Moving to further blunt the spread of the coronavirus, Gov. Jay Inslee on Tuesday said people in Washington must wear a mask or cloth face covering in any indoor or outdoor public setting.
The order will take effect Friday and, if widely followed, could be the best weapon in the state’s battle to contain the virus responsible for a pandemic that’s claimed nearly 1,300 lives in the state since February.
Until a vaccine or cure is developed, this is going to be our best defense, Inslee said at a televised news conference.
Recent scientific models show widespread mask wearing can reduce the incidence of COVID-19 cases by as much as 80%, he said. And there is also mounting evidence in other countries of a correlation between widespread mask usage and diminished spread of the virus, he said.
You won’t have to don a face covering while eating in restaurants or when alone with household members if you are able to maintain six-foot social distance.
There will be exemptions for the deaf or hard of hearing when they are actively communicating with someone else. And the order does not require children under the age of 5 to wear them. However, it is still strongly recommended for those aged 3 to 5.
Workers in Washington have been required to wear a mask or face covering since June 8 except when working by themselves in an office, or at a job site, or if they have no in-person interactions. Employers must provide cloth facial coverings to them, although employees can wear their own if it meets the minimum requirements.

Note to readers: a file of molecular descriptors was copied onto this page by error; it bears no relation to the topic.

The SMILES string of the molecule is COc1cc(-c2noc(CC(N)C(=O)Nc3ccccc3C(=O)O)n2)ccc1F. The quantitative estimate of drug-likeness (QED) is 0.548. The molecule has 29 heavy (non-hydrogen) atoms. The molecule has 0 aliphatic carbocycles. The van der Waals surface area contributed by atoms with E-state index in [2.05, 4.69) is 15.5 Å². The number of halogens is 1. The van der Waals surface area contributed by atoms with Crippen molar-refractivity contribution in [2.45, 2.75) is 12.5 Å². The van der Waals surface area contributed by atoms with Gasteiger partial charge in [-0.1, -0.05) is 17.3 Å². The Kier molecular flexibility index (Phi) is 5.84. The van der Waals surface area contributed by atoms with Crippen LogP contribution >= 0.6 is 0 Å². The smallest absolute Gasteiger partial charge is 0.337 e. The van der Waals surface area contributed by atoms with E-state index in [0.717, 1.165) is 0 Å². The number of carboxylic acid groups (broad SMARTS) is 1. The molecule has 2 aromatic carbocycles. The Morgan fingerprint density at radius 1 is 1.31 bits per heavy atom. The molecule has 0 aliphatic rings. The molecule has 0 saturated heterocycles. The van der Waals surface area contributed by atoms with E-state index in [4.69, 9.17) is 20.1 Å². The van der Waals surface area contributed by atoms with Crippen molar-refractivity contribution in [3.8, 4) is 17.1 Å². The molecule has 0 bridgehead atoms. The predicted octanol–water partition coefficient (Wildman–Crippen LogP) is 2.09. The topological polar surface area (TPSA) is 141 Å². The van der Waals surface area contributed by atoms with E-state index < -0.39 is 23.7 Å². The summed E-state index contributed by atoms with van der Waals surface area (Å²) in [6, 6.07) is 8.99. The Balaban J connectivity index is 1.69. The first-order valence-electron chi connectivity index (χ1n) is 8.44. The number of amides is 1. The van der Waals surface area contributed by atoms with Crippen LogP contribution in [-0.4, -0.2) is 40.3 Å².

Also Tuesday, Inslee ordered additional restrictions in Yakima County, where cases are surging far faster than the rest of the state. He said Saturday that the infection rate there is 28 times that of King County. Yakima County is one of only three in Washington that has remained in Phase 1 lockdown.
Inslee’s proclamation, which he first announced Saturday, requires all customers to wear a mask when entering a business, even if they are in an area that is outdoors. Also, companies must not allow any customers to enter without a face covering.
The orders also will take effect June 26.
Meanwhile, in Snohomish County, wearing a mask in public has, for weeks, been strongly recommended by the county’s public health officer, Dr. Chris Spitters.
Earlier Tuesday, he told reporters he “certainly would support” a statewide mandate, noting that wearing a facial covering “is about all of us protecting each other.”